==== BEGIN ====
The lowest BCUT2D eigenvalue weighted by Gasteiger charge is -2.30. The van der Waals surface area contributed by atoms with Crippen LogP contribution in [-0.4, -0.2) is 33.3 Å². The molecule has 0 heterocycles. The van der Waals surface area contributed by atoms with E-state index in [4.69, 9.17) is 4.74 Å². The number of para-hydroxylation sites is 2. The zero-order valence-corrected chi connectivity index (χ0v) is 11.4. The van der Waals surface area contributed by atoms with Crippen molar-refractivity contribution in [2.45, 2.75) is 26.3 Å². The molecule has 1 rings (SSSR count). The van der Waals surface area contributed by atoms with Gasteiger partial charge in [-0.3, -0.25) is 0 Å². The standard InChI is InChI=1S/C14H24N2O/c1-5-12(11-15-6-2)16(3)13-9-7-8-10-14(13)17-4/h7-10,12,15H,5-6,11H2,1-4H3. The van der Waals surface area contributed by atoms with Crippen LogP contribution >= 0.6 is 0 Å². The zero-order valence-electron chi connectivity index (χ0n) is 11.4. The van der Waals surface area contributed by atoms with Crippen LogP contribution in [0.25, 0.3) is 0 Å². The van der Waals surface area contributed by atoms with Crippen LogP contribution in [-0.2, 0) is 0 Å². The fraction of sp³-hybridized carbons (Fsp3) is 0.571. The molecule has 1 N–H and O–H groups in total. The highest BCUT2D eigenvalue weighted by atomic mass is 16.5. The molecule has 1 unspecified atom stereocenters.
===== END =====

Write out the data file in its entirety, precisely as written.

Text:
The lowest BCUT2D eigenvalue weighted by Gasteiger charge is -2.30. The van der Waals surface area contributed by atoms with Crippen LogP contribution in [-0.4, -0.2) is 33.3 Å². The molecule has 0 heterocycles. The van der Waals surface area contributed by atoms with E-state index in [4.69, 9.17) is 4.74 Å². The number of para-hydroxylation sites is 2. The zero-order valence-corrected chi connectivity index (χ0v) is 11.4. The van der Waals surface area contributed by atoms with Crippen molar-refractivity contribution in [2.45, 2.75) is 26.3 Å². The molecule has 1 rings (SSSR count). The van der Waals surface area contributed by atoms with Gasteiger partial charge in [-0.3, -0.25) is 0 Å². The standard InChI is InChI=1S/C14H24N2O/c1-5-12(11-15-6-2)16(3)13-9-7-8-10-14(13)17-4/h7-10,12,15H,5-6,11H2,1-4H3. The van der Waals surface area contributed by atoms with Crippen LogP contribution >= 0.6 is 0 Å². The zero-order valence-electron chi connectivity index (χ0n) is 11.4. The van der Waals surface area contributed by atoms with Crippen LogP contribution in [0.25, 0.3) is 0 Å². The van der Waals surface area contributed by atoms with Crippen LogP contribution in [-0.2, 0) is 0 Å². The fraction of sp³-hybridized carbons (Fsp3) is 0.571. The molecule has 1 N–H and O–H groups in total. The highest BCUT2D eigenvalue weighted by atomic mass is 16.5. The molecule has 1 unspecified atom stereocenters.